Personal confession: When Resolve 12 beta was released last year, I inadvertently downloaded the free version (even though I have full Resolve dongles), I installed it, and used it thick and thin for about A MONTH AND DIDN’T REALIZE IT WAS THE FREE VERSION. One day I realized, “hey why aren’t the noise reduction buttons clickable?” And then it dawned on me that I had installed the free version. That’s how powerful the free version is in comparison to the Studio version, to the point I didn’t even realize I was running the free version for an entire month. I cannot express any more tumultuously how capable, powerful, and professional the free version of DaVinci Resolve truly is.
Fused With Fusion
With the Resolve 12.5 update, there is much greater integration between Resolve and Fusion (a very powerful node-based compositing and effects software package). In short, you can bounce a clip out of Resolve and into Fusion, where you can then work the compositing/effects magic on said clip, then dynamically bounce it back to Resolve without skipping a beat. And like Resolve, Fusion is based on the “Studio” version with the free version still offering a huge punch of features and capabilities. Again, download it and try it out to see how you can expand your visual effects options.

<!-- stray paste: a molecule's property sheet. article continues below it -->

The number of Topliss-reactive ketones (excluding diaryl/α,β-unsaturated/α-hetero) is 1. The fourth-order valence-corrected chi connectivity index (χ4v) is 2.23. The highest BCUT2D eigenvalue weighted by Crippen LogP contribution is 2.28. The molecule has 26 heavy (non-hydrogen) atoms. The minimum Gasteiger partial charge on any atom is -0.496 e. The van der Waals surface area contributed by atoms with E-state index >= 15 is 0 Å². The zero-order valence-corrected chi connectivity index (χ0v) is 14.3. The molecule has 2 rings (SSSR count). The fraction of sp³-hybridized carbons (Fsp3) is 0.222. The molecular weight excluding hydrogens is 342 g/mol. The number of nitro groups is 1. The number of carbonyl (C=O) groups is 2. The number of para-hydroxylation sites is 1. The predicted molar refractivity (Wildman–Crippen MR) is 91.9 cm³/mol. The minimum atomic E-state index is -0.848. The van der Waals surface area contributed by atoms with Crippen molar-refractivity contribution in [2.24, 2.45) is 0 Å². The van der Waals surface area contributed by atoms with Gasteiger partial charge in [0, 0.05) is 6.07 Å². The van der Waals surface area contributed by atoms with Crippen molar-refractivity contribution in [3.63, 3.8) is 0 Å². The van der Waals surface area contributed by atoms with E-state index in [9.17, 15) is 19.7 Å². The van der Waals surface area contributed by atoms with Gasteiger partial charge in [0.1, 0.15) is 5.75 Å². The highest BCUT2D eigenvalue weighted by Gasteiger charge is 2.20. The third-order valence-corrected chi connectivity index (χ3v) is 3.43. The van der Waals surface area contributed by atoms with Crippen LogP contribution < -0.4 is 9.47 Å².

I don’t want to jinx anything here, but ever since Blackmagic Design acquired DaVinci Resolve at version 9, Blackmagic has NOT charged users of the full dongled version with an upgrade fee to major releases (9 to 10, 10 to 11, 11 to 12, and 12 to 12.5). Where just about every software developer on the market charges a minimum to have their users update to a major upgrade release, Blackmagic has not implemented this. Again, I hope I’m not jinxing anything here, but this is pretty amazing.